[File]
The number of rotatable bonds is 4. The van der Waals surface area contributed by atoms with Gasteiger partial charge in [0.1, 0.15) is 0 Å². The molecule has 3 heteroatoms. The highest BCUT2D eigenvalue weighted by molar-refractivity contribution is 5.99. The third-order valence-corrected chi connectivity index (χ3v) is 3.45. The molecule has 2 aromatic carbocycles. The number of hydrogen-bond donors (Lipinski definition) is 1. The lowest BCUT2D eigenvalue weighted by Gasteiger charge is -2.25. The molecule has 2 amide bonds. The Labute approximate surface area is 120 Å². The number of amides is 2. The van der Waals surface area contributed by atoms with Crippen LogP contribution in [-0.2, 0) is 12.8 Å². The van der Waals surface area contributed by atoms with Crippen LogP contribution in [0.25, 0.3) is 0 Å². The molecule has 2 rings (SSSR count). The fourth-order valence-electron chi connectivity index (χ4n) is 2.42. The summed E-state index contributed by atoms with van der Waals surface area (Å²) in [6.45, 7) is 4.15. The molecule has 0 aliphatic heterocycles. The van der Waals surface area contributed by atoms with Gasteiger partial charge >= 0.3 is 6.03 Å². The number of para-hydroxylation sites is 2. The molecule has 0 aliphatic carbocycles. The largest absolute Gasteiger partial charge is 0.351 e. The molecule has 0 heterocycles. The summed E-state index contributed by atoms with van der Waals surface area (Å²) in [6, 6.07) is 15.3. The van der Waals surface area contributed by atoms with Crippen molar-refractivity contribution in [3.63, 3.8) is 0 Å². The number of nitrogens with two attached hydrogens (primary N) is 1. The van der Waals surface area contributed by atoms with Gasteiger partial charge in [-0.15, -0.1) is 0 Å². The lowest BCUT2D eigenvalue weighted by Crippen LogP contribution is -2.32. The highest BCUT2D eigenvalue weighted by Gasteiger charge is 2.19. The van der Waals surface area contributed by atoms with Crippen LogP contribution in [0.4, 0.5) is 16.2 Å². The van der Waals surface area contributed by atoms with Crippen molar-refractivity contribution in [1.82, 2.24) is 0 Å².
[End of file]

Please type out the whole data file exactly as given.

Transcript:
The number of rotatable bonds is 4. The van der Waals surface area contributed by atoms with Gasteiger partial charge in [0.1, 0.15) is 0 Å². The molecule has 3 heteroatoms. The highest BCUT2D eigenvalue weighted by molar-refractivity contribution is 5.99. The third-order valence-corrected chi connectivity index (χ3v) is 3.45. The molecule has 2 aromatic carbocycles. The number of hydrogen-bond donors (Lipinski definition) is 1. The lowest BCUT2D eigenvalue weighted by Gasteiger charge is -2.25. The molecule has 2 amide bonds. The Labute approximate surface area is 120 Å². The number of amides is 2. The van der Waals surface area contributed by atoms with Crippen LogP contribution in [-0.2, 0) is 12.8 Å². The van der Waals surface area contributed by atoms with Crippen LogP contribution in [0.25, 0.3) is 0 Å². The molecule has 2 rings (SSSR count). The fourth-order valence-electron chi connectivity index (χ4n) is 2.42. The summed E-state index contributed by atoms with van der Waals surface area (Å²) in [6.45, 7) is 4.15. The molecule has 0 aliphatic heterocycles. The van der Waals surface area contributed by atoms with Gasteiger partial charge >= 0.3 is 6.03 Å². The number of para-hydroxylation sites is 2. The molecule has 0 aliphatic carbocycles. The largest absolute Gasteiger partial charge is 0.351 e. The molecule has 0 heterocycles. The summed E-state index contributed by atoms with van der Waals surface area (Å²) in [6, 6.07) is 15.3. The van der Waals surface area contributed by atoms with Crippen molar-refractivity contribution in [3.63, 3.8) is 0 Å². The number of nitrogens with two attached hydrogens (primary N) is 1. The van der Waals surface area contributed by atoms with Gasteiger partial charge in [-0.15, -0.1) is 0 Å². The lowest BCUT2D eigenvalue weighted by Crippen LogP contribution is -2.32. The highest BCUT2D eigenvalue weighted by Gasteiger charge is 2.19. The van der Waals surface area contributed by atoms with Crippen LogP contribution in [0.4, 0.5) is 16.2 Å². The van der Waals surface area contributed by atoms with Crippen molar-refractivity contribution in [1.82, 2.24) is 0 Å².